As Organizations Decide Coming-to-Work Policies, the New Office Takes Shape

For anyone who has ever hosted or attended a party, it will come as no shock to you that the focal point of the office of the not-so-distant future—as imagined by longtime designer of office spaces, Clive Wilkinson Architects—will be a kitchen and lunchroom type space they’re calling The Plaza (shown here). “[It] is truly a social condenser.”

“We’re hearing over and over again from our clients that that’s one of the missing pieces of working from home, and that’s one of the things that’s going to drive people back to the office,” says Caroline Morris of Clive Wilkinson in a Fast Company article today. “It’s a place you can go and fill up your cup of coffee and run into a colleague or meet someone there, and have those spontaneous encounters that you really can’t have virtually.”

The phrase that might best sum up their overall vision is planned serendipity—the idea of accommodating colleagues who want and need to run into each other. The Avenue “reconfigures the typical straightaway office hallway to have nooks, seating and bar-like spaces where passing colleagues can stop and chat without getting in the way.” Also part of what they’re calling the 12 Building Blocks of the New Workplace are a Team Room, Pitch Room, Wellness Room and a Park, which could include outdoor space.

Here are 5 insights to the future of offices and working from home:

Remote in control? According to a recent survey from BCG, 89% of people expect to be able to work from home at least some of the time after the crisis ends. Just over a third (35%) of U.S. workers would switch to a completely remote model if they could. But as an article titled 10 Ways Office Work Will Never Be the Same on Vox’s Recode site points out, while remote work gives us greater flexibility, “the flip side is an increased feeling that work never ends… It’s tough to find work-life balance when the lines between the two are blurred.”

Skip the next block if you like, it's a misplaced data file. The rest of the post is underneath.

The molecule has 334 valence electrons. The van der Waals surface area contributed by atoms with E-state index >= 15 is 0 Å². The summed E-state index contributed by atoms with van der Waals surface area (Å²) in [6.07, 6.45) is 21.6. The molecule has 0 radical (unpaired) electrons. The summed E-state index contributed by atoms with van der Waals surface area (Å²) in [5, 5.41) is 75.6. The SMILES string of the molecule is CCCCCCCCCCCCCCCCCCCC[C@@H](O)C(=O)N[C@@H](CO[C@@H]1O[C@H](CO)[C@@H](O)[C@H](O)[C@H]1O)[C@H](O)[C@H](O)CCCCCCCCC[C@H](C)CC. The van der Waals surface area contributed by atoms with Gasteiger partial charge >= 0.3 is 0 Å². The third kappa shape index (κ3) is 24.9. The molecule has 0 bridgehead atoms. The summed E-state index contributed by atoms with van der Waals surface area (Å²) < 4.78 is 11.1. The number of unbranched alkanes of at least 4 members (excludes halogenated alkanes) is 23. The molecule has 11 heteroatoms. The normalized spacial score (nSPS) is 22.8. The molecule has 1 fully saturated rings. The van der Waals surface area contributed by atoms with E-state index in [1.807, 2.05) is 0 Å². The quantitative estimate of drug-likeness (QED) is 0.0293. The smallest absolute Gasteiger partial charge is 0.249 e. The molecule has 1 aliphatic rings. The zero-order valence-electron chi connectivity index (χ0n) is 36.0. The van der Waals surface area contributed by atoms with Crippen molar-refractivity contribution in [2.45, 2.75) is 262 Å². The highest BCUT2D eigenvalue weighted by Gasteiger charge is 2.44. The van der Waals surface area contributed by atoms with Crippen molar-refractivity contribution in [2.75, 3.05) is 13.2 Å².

Not another meeting? Interestingly, time spent in meetings is more than double what it was early last year, according to a new report from Microsoft’s Work Trend Index. You can say that’s a natural offshoot of us being so disconnected, but then Microsoft’s January survey found that 54% feel overworked and 39% say they feel exhausted. So something has to give.

One’s sighs does not fit all. Employees returning to the office runs the gamut. According to Business Insider (in a gated story), Bloomberg’s U.S. workers are expected back at the office once they have been vaccinated. ViacomCBS employees will have the option of returning to the office post-July 4th at the earliest. At Dow Jones, offices will begin operating at about 40% capacity on Sept. 7. At Vox Media, no employee will be required to return to the office before September. The Washington Post will begin its return to the office on July 6, but only with about 10% of its overall workforce. And tech companies like Twitter and Salesforce have said they will accommodate remote work indefinitely.

Could a CRO be next? “If you think of other C-suite positions, you have a chief technology officer, a chief financial officer, a chief diversity officer,” Timothy Golden, professor of management at Rensselaer Polytechnic Institute, told Associations Now. “These types of positions are in charge of overseeing a range of functions within the area of their responsibility, so the chief remote work officer (CRO) would be much the same. They would be in charge of effectively overseeing remote work within their organization and ensuring that it is implemented effectively and work that is carried out remotely is successful.”

Offices will have to conform to new realities. Golden says that research he’s seen indicates that about 25% of employees prefer to be in the office all the time, 25% prefer a completely remote environment, and that remaining half want a hybrid environment where they work 2-3 days from home and go into the office the other days. “Companies need to re-envision their real estate strategy and re-envision the purpose of the office,” Golden said.

One thing is clear: Many more of us now believe in the value of remote work. “The past year has shown how successful we can be while working in new ways, and we know that you are interested in a future that includes flexibility to split time between working remotely and in the office,” Dow Jones CEO Almar Latour and Chief People Officer Kamilah Mitchell-Thomas wrote to employees.


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